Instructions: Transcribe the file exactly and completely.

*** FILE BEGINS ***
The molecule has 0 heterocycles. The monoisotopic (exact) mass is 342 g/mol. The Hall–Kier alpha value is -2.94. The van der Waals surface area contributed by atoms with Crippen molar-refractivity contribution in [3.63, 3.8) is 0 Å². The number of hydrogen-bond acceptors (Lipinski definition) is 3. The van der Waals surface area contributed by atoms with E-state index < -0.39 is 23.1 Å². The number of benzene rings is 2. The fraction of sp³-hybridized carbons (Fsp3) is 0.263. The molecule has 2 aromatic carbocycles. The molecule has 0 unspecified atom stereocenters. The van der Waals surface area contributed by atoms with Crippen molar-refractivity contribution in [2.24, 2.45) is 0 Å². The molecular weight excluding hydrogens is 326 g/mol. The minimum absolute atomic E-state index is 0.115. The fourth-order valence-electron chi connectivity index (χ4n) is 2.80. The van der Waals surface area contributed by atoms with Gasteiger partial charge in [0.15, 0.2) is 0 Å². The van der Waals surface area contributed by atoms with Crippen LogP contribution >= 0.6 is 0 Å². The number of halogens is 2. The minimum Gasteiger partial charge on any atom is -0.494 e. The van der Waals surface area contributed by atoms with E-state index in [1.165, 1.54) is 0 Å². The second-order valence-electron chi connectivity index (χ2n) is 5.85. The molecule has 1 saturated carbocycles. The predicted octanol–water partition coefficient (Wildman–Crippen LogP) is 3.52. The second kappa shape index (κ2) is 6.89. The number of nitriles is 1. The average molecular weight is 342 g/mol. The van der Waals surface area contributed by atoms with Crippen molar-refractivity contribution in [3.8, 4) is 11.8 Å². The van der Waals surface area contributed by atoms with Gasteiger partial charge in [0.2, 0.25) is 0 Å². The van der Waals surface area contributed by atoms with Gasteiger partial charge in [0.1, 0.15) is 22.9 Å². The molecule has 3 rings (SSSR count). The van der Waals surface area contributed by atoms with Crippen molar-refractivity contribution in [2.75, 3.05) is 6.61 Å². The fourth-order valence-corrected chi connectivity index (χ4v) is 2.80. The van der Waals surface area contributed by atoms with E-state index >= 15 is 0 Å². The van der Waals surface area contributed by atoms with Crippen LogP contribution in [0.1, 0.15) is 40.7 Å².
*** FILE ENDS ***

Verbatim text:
The molecule has 0 heterocycles. The monoisotopic (exact) mass is 342 g/mol. The Hall–Kier alpha value is -2.94. The van der Waals surface area contributed by atoms with Crippen molar-refractivity contribution in [3.63, 3.8) is 0 Å². The number of hydrogen-bond acceptors (Lipinski definition) is 3. The van der Waals surface area contributed by atoms with E-state index < -0.39 is 23.1 Å². The number of benzene rings is 2. The fraction of sp³-hybridized carbons (Fsp3) is 0.263. The molecule has 2 aromatic carbocycles. The molecule has 0 unspecified atom stereocenters. The van der Waals surface area contributed by atoms with Crippen molar-refractivity contribution in [2.24, 2.45) is 0 Å². The molecular weight excluding hydrogens is 326 g/mol. The minimum absolute atomic E-state index is 0.115. The fourth-order valence-electron chi connectivity index (χ4n) is 2.80. The van der Waals surface area contributed by atoms with Gasteiger partial charge in [0.15, 0.2) is 0 Å². The van der Waals surface area contributed by atoms with Crippen LogP contribution >= 0.6 is 0 Å². The number of halogens is 2. The minimum Gasteiger partial charge on any atom is -0.494 e. The van der Waals surface area contributed by atoms with E-state index in [1.165, 1.54) is 0 Å². The second-order valence-electron chi connectivity index (χ2n) is 5.85. The molecule has 1 saturated carbocycles. The predicted octanol–water partition coefficient (Wildman–Crippen LogP) is 3.52. The second kappa shape index (κ2) is 6.89. The number of nitriles is 1. The average molecular weight is 342 g/mol. The van der Waals surface area contributed by atoms with Crippen molar-refractivity contribution in [3.8, 4) is 11.8 Å². The van der Waals surface area contributed by atoms with Gasteiger partial charge in [0.2, 0.25) is 0 Å². The van der Waals surface area contributed by atoms with Gasteiger partial charge in [0.1, 0.15) is 22.9 Å². The molecule has 3 rings (SSSR count). The van der Waals surface area contributed by atoms with Crippen molar-refractivity contribution in [2.75, 3.05) is 6.61 Å². The fourth-order valence-corrected chi connectivity index (χ4v) is 2.80. The van der Waals surface area contributed by atoms with E-state index >= 15 is 0 Å². The van der Waals surface area contributed by atoms with Crippen LogP contribution in [0.1, 0.15) is 40.7 Å².